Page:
Been away from this thread for a few days - about the curving of the cut at the end (or beginning). To minimize this, the depth of your cut must be just deep enough to penetrate your backing board (which really should be the same kind of board as the matt. (If you don't use a backing board, letting the blade tip run into the "trough" in the board, you run the risk of ragged edge cuts.)
When I get a new pack of board, the first thing I do is mess around with the depth set screw so that the blade cuts just deep enough to go through. The reason this cutter makes nicer cuts and over-run cuts than the Dexter is that the blade is thinner. If the blade is running too deep, it can curve (in the middle of the cut too, you just might not see it because the right angle of the side isn't nearby).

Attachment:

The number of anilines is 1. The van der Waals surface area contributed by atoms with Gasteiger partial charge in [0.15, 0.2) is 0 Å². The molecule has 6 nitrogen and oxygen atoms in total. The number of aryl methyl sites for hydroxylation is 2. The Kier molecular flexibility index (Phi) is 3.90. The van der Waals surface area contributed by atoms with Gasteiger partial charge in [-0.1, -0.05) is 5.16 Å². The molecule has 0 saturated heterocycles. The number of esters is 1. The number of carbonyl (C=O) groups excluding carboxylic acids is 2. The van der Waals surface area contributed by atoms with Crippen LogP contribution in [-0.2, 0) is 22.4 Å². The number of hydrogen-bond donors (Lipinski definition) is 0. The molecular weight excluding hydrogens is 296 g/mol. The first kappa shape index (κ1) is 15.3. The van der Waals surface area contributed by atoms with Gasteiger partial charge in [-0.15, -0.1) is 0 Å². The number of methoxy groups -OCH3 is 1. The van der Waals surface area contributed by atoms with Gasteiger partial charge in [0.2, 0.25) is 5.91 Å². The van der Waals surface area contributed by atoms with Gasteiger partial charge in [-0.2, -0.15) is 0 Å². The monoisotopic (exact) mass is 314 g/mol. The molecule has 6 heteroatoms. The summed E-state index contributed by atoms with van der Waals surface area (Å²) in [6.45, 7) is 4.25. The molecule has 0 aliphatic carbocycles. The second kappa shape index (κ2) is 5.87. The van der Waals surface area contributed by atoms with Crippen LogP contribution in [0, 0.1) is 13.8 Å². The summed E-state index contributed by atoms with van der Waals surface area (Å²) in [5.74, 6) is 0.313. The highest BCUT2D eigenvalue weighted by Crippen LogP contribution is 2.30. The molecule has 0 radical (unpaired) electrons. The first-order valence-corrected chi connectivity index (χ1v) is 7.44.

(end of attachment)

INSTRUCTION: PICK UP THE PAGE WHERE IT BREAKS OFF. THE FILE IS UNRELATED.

The next thing is to be sure that the board is sitting on a stable (very strong, or stiff) table top. If the board is allowed to bow (especially on very long cuts), the blade may not cut deep enough, as the matt and backing "dip" down during the cut, but the length of the cutting tool won't allow it to bend. For this reason, some folks set the depth deeper than necessary to accommodate the bowing, as there is no bigger PITA than finishing an incomplete cut on a large matt.
All of this comes from doing a lot of matts and several conversations with Logan customer service over the years.